Human Rights in North Korea

This should really be a very short piece, because the bottom line is that citizens in North Korea have virtually no human rights at all. The North Korean junta is heartless and totalitarian, run by a bunch of psychopaths and misfits whose only objective is the survival of the régime.

North Korea, which was level-pegging with the South in economic terms immediately after the Korean War, and into the sixties, today has a per capita GDP only 5% of the South’s figure. It’s dramatic proof of the superiority of a capitalist system. In rural areas the scene is comparable to Europe in Mediaeval times, with peasants carrying crops on their backs, or in hand-carts, and motorised vehicles few and far between.

North Korea is dirt-poor, and despite their leadership’s philosophy of “Juche” (self-reliance), they are a mendicant state, wholly dependent on foreign aid from South Korea, China, the EU and the UN. And of course the North Korean military gets first turn at the resources. We are feeding the hand that bites us.

In this economic wasteland, water and electricity are often available only a few hours a day. Pity the elderly North Korean housewife who has to toil up many flights of stairs with her shopping, because the lifts are not working.

Hunger stalks the land, and an incipient market-based food supply chain outside the state system was recently cut off at the knees by the régime’s cack-handed attempt at currency reform. In the late nineties, something like two million North Koreans starved to death, and today malnutrition is rife, despite the aid. It impacts particularly on the welfare of infants and nursing mothers. On my visit to North Korea in 2005, I noticed that North Korean air-hostesses were typically around four inches shorter than their southern counterparts – all down to nutrition.

There are credible estimates from respected human rights organisations that nearly one percent of the population are held in concentration camps, where many die from malnutrition, overwork and physical abuse. If any citizen speaks against the régime, they can expect the knock on the door at 3 a.m., and they disappear, never to be seen again. In a way this is worse than the old Soviet days, because, based on a dictum of the Great Leader Kim Il Sung, they take not only the accused, but up to two generations of the family – children and grandchildren. There is no justice, no trial, no appeal, so often the “offence” is no more than a malicious allegation. If a North Korean finds he has a personal enemy, he has a clear incentive to denounce the enemy before the enemy denounces him.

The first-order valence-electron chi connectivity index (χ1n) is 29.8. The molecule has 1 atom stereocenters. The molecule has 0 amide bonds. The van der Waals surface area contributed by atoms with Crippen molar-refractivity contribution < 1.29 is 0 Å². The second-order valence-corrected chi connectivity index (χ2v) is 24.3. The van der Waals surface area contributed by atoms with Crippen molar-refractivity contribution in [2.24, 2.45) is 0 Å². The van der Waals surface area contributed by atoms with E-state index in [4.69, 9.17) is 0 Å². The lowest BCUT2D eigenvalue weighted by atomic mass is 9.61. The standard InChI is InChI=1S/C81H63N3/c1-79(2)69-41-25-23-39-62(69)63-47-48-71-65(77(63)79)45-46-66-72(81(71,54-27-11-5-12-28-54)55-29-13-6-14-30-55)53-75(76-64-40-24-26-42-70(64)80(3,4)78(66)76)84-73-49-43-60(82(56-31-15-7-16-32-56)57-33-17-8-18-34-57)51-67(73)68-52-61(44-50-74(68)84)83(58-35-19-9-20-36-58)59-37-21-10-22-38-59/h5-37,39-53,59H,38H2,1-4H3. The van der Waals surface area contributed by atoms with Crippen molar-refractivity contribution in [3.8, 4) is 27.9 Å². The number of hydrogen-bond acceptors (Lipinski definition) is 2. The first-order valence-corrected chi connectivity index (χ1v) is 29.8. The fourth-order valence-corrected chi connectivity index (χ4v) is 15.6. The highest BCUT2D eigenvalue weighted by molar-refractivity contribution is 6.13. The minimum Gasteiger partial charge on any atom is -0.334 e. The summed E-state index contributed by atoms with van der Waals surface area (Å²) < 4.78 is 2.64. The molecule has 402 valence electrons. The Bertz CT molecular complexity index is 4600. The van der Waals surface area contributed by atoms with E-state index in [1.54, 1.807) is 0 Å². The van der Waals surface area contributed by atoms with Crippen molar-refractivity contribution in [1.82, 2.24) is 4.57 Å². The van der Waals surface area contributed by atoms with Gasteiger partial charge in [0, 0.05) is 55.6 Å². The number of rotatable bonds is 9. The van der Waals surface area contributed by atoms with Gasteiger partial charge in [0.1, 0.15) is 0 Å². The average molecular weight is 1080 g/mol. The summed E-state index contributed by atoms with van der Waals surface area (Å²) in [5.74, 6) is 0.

I say that 1% of North Koreans are in the gulags, but in a very real sense the whole country is one vast, miserable, hopeless concentration camp. Media are strictly controlled. Radios are pre-tuned to the government channel, and citizens are punished if they attempt to listen to other channels.

Fierce reprisals are taken against the families of refugees who flee the North, and worse against those refugees returned by neighbouring countries (China has a very bad record of returning refugees to the North). Infanticide is widely practiced. If the returned refugee happens to be pregnant, it is assumed that she is carrying a Chinese baby, and to preserve the purity of the North Korean race she may be forced to abort, or to see her new-born deliberately strangled before her eyes moments after the birth. Public executions are commonplace, and capital punishment is applied to a wide range of crimes, including political “crimes”.

Korea is known to have abducted citizens from Japan and South Korea. At the end of the Korean War, the NKs moved some 80,000 South Korean intellectuals and others to the North, in forced marches. No one knows what became of them. Some may be alive still, and the families of the abductees would like to know. Check Korean War Abductees Family Union at www.kwafu.org (although sadly it’s mostly in Korean).

The most frustrating aspect of the situation is that so little can be done to address it. I have met NK officials, and put these points to them, and their typical response is “That’s just CIA propaganda”, or “I don’t recognise the picture you are painting of North Korea” (although the gulags are perfectly visible on Google World). Stalemate. While serious sanctions could bring down the régime in months, China in particular is reluctant to do so. It fears instability on its borders, a flood of starving refugees, and (perhaps worst of all) a resurgent South, backed by the USA, on its border at the Yalu River.

So all we can do is to keep publicising the problem. The European parliament is planning a substantial report on the issue. It won’t change the world, but it may keep the problem on the front burner amongst the international community. Meantime, 24 million North Koreans continue to suffer in one of the World’s last Stalinist throw-backs.

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